Navy Safety Excellence Award 2006 Winners Honored

Friday, September 15, 2006
Secretary of the Navy, Dr. Donald C. Winter presents the Department of the Navy 2006 Safety Excellence Award for Marine Corps ground safety to Marine Corps Base Camp Lejeune at the Navy Memorial. During the ceremony, Winter discussed the importance of personal responsibility in regard to safety, and he stressed the need for the Navy and Marine Corps to reduce the number of motor vehicle accidents. Sixteen Safety Excellence Awards were presented to the top Navy and Marine Corps commands that demonstrated extraordinary excellence by sustained mission success with simultaneous exemplary safety performance. U.S. Navy photo by Mass Communication Specialist 1st Class Brandan W. Schulze With a focus on building a sound safety culture throughout the fleet, 19 Navy and Marine Corps commands were honored Sept. 14 at the fifth annual Department of the Navy 2006 Safety Excellence Awards at the Navy Memorial in Washington, D.C. “These award winners have demonstrated sustained operational excellence, combining exceptional mission success with simultaneous exemplary safety performance,” said Secretary of the Navy Donald C. Winter. “The safety of our equipment and preservation of the lives of our people are absolutely vital to the successful accomplishment of our mission.”

The primary awards categories include safety ashore, safety shipboard, Marine Corps ground safety, aviation safety, and Military Sealift Command safety. This year’s safety winners included Puget Sound Naval Shipyard and Intermediate Maintenance Facility; Naval Air Station Jacksonville; USS Kearsarge (LHD 3); USS Mobile Bay (CG 53); USS Germantown (LSD 42); USS Frank Cable (AS 40); MHC Crew Aggressive; USS Kentucky (Blue) (SSBN 737); Marine Corps Base Camp Lejeune; Strike Fighter Squadron (VFA) 192; Marine Light Attack Helicopter squadrons 369 and 773; Training Squadron (VT) 35; Fleet Logistics Support Squadron 53; and USNS Zeus (T-ARC 7).

“Building a culture of safety takes time and requires a steadfast commitment,” Winter explained. “The commands represented by today’s award recipients have accepted this challenge and, through innovative and unyielding measures, have contributed to the safety record of a military with an extremely high operational tempo.” The awards ceremony also included special recognition for additional Navy and Marine Corps activities, including OHIO-Class SSGN System Safety Integrated Product Team for excellence in safety in acquisition; Marine Aviation Weapons and Tactics Squadron One for innovation in safety; Norfolk Naval Shipyard and Puget Sound Naval Shipyard & Intermediate Maintenance Facility for OSHA voluntary protection program star status; and Ms. Linda Biggs of Navy Region Hawaii for special recognition for individual achievement in the prevention of private motor vehicle mishaps.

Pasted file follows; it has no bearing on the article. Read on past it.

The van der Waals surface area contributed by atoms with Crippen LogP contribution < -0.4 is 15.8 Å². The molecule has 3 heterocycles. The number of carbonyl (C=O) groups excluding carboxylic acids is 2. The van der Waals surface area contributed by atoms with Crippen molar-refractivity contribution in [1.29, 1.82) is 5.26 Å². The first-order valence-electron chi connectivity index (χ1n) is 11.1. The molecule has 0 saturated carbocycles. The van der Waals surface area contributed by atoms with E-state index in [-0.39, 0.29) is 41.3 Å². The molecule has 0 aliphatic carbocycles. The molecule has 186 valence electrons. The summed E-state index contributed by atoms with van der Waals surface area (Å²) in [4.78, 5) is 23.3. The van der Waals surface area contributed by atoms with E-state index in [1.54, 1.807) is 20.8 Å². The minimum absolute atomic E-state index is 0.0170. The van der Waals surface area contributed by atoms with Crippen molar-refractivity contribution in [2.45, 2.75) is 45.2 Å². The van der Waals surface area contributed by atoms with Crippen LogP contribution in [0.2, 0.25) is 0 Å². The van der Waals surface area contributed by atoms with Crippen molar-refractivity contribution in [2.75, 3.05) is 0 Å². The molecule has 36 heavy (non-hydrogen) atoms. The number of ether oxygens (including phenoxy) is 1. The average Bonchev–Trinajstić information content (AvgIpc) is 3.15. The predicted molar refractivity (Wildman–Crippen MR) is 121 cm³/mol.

“These successes are in no small measure due to organizational cultures in which adherence to prescribed safety guidelines is integral to all activities,” said Winter. Common traits noted by Winter among this year’s recipients include proactive involvement by safety professionals and command leadership; effective application of Operational Risk Management principles both on- and off-duty; and a command culture in which personnel assume responsibility for doing what is right, even when that path is not easy to take.

During the ceremony, Winter cited one particular area he considers of great concern – that the Personal Motor Vehicle (PMV) fatality rate is unacceptable. “We are losing too many Sailors and Marines to traffic accidents on our roads and highways,” Winter said. “To address this unsatisfactory situation, we must increase our efforts in training, education, and counseling.” “Finding more effective ways to raise awareness and conduct safety training is necessary … the solution lies in the culture and habits of Sailors and Marines,” Winter continued.

“Responsible behavior is at the root of the problem, and leading young people into a lifestyle that avoids irresponsible behaviors – whether driving too fast, too recklessly, or under the influence of alcohol – is our challenge.” Secretary Winter noted that he will continue to make this particular area of safety a priority, insisting on achieving better results. “Safety is an all-hands effort,” Winter concluded. “By recognizing the importance of having ‘buy-in’ and participation from every member of the command, the safety program becomes part of the command culture, everyone’s responsibility, everyone’s protection, and everyone’s pride.” Highlighting the importance of safety in the sea services, the ceremony was conducted and attended by several senior leaders, including Secretary Winter; the Honorable BJ Penn, Assistant Secretary of the Navy for Installations and Environment; the Honorable Tom Rollow, Deputy Assistant Secretary of the Navy for Safety; Vice Adm. Ann Rondeau, director of Navy staff; and Maj. Gen. Stephen T. Johnson, deputy commanding general of the Marine Corps Combat Development Command. Source: NavNews

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